Experts Say to Never Use These Words When Selling Your Home
When you’re putting your home up for sale, you might be tempted to use some of the words you see again and again on different listings. Much of this real estate jargon is effectively meaningless and harmless, but experts say that a handful of other terms can actually convey negative things about your home. So while you may feel that your gorgeous fireplace definitely makes your home feel “cozy,” or that you’d describe the level of work you’ve put into your home as “lovingly maintained,” savvy searchers might see these terms as red flags. Before you work with your agent on your listing, get to know these real estate codewords and you’ll know which words to avoid—making sure you get the best pool of potential buyers to your property:
Cozy, dollhouse, or cottage
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Sounds cute and whimsical, right? Maybe if you’re doll-sized. “When listings use the word ‘dollhouse,’ ‘cottage,’ or ‘cozy’ it is usually code for very, very small,” says Julie Gurner, senior real estate analyst for TheClose.com. “These are the types of properties that often use decor to try to compensate for lack of space, and even then can feel cramped and tiny.
Custom, custom-built, or unique
Though you might be proud of the bespoke solutions you’ve built into your home, others might immediately think of weird corners, tacky colors, and wild additions. Robert Solis, broker at Spaces Real Estate in Chicago, Illinois says that these words usually indicate when a space has been designed to suit a seller’s very personal taste.
Modern, vintage, and rustic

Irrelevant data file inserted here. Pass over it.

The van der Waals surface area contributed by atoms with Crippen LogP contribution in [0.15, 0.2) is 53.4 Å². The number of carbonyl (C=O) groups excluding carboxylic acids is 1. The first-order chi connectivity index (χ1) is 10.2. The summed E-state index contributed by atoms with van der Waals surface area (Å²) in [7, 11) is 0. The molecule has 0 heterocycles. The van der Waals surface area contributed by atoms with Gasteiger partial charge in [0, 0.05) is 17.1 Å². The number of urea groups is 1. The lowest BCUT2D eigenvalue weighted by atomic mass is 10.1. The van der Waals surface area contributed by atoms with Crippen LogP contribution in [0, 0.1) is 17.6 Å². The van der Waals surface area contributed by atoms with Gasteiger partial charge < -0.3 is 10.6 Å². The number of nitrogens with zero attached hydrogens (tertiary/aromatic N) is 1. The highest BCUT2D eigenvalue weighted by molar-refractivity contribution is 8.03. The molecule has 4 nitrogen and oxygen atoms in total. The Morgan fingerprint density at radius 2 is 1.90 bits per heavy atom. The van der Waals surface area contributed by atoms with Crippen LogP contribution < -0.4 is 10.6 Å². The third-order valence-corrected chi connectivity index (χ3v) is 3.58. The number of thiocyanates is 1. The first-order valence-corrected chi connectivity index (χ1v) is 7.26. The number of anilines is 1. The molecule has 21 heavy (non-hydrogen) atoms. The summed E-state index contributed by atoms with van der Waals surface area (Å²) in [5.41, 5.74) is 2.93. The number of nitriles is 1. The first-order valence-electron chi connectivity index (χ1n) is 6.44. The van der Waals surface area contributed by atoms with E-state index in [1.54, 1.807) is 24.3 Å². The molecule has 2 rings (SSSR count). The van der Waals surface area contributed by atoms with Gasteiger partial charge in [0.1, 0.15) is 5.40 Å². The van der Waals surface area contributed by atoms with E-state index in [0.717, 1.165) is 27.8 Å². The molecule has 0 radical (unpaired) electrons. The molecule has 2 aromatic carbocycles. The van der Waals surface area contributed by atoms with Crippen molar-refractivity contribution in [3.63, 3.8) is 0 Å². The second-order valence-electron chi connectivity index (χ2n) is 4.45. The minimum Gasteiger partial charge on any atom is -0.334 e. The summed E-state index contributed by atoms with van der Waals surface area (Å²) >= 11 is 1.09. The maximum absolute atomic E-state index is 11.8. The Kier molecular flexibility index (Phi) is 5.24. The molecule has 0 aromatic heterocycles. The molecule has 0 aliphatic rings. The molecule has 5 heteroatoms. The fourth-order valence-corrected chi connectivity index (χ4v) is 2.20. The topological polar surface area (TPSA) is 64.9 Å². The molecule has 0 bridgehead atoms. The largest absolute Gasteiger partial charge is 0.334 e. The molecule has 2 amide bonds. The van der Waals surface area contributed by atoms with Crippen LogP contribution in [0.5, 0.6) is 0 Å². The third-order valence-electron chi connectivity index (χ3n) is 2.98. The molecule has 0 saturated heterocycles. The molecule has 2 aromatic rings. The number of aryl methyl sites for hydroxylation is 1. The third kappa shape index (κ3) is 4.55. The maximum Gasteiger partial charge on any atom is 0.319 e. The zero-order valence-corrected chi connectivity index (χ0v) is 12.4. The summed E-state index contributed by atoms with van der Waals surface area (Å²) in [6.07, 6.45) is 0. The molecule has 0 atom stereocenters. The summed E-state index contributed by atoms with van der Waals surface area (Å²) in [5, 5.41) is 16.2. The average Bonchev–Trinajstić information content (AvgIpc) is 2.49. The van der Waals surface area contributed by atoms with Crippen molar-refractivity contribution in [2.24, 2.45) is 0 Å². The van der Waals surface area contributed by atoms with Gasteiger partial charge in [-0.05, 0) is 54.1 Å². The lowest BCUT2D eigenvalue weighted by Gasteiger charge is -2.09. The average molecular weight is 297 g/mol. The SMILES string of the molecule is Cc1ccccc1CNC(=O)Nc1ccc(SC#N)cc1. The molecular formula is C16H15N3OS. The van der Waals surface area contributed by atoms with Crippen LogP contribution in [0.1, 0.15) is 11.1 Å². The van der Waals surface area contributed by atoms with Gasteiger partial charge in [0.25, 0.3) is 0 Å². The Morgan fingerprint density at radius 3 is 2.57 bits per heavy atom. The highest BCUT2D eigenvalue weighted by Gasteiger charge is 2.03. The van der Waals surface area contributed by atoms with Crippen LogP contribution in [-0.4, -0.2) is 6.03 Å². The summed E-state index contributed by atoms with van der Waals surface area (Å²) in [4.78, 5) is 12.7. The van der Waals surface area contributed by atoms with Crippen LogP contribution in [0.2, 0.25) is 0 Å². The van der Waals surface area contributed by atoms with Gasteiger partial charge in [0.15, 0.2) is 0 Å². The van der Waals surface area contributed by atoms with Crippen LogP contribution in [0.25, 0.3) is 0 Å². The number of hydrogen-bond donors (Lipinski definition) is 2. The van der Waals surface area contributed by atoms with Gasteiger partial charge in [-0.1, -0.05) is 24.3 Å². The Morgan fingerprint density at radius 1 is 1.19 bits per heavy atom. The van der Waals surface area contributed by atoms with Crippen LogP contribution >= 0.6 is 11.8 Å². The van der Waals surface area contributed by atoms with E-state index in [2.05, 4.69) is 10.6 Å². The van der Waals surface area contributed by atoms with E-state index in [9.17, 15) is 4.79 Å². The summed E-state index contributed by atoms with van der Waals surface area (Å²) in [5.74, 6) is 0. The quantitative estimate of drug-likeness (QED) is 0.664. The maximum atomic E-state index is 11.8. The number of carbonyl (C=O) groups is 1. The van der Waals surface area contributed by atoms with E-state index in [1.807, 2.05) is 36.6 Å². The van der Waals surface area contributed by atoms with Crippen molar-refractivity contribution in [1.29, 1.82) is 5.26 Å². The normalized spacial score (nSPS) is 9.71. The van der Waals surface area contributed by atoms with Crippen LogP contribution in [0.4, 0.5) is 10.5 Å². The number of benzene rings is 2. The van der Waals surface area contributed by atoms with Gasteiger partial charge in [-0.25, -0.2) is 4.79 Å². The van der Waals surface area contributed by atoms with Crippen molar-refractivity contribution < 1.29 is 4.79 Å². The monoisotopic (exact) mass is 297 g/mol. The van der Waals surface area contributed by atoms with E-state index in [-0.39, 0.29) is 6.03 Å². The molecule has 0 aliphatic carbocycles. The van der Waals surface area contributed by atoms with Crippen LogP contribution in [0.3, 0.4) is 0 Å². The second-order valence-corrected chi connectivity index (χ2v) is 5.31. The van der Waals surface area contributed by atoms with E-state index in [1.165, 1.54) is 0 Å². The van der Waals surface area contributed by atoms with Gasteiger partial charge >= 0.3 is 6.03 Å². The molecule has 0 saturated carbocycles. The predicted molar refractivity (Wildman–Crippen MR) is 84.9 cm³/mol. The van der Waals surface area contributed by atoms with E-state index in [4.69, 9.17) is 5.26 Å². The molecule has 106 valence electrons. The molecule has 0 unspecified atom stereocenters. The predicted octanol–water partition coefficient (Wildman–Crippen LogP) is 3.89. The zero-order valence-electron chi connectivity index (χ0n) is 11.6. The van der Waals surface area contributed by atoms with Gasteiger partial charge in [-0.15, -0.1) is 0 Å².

These may not seem like synonyms, but they all can mean the property is like stepping back in time, and not in a good way. “Vintage often means ridiculously outdated,” says Adam James, broker at Spaces Real Estate. “Again, this type of property might suit some buyers, but it doesn’t have universal appeal. Modern isn’t as updated as buyers might expect.” For savvy searchers, this term will often provoke images of 10-year-old rehabs which have some updates, but not the most current features or on-trend finishes.
Great potential, potential investment, needs TLC
If you know your home isn’t as good as it could be (but is still a completely fine place to live), veer away from these common phrases: “‘TLC,’ ‘has so much potential,’ or ‘lots of possibilities’ imply that the property needs serious work done,” says Dawn Perry, senior vice president of marketing for ERA Real Estate. Perry says that these terms are generally used to communicate that a property will need complete fixer-upper requiring engineers and contractors.
Well-maintained, lovingly maintained, or all the original details
Compared with “Needs TLC,” these don’t sound too bad. Or do they? Again, these terms often evoke negative connotations in listings: This can be code for an older home with solid bones—but doesn’t fit into the current style, says Gurner. However, there is a caveat with this one: These words often convey that at least one room—usually the kitchen or bathroom—needs renovation, but the system and roofing are usually solid. Gurner says the people attracted to these listings are usually those looking for a bargain that they can customize to their tastes to over time.
Hot or up-and-coming
You’re super psyched about the new restaurant row or Trader Joe’s down the block—but real estate investor Brian Davis warns that descriptions that refer to a neighborhood as “hot” or “up-and-coming” are often misleading or just used for fluff. While these words may seem synonymous with best or most in demand, Davis says they usually refer to “a neighborhood that is–allegedly–appreciating faster than average.” Some may pass over your listing because they think your ‘hood has—and still may have—a long way to climb to the top.
Buyers to verify permits
While your agent might want to put in this to cover themselves fully in terms of disclosure, Samira Tapia, a second-generation real estate agent, says that this is often one of the scariest real estate codewords searchers to come across. “Many times it’s added to call attention to unpermitted additions or conversions,”says Tapia. Because of this, many might skip seeing a showing at your home, considering the potential high costs of getting everything to code.
Updated October 11, 2019—LS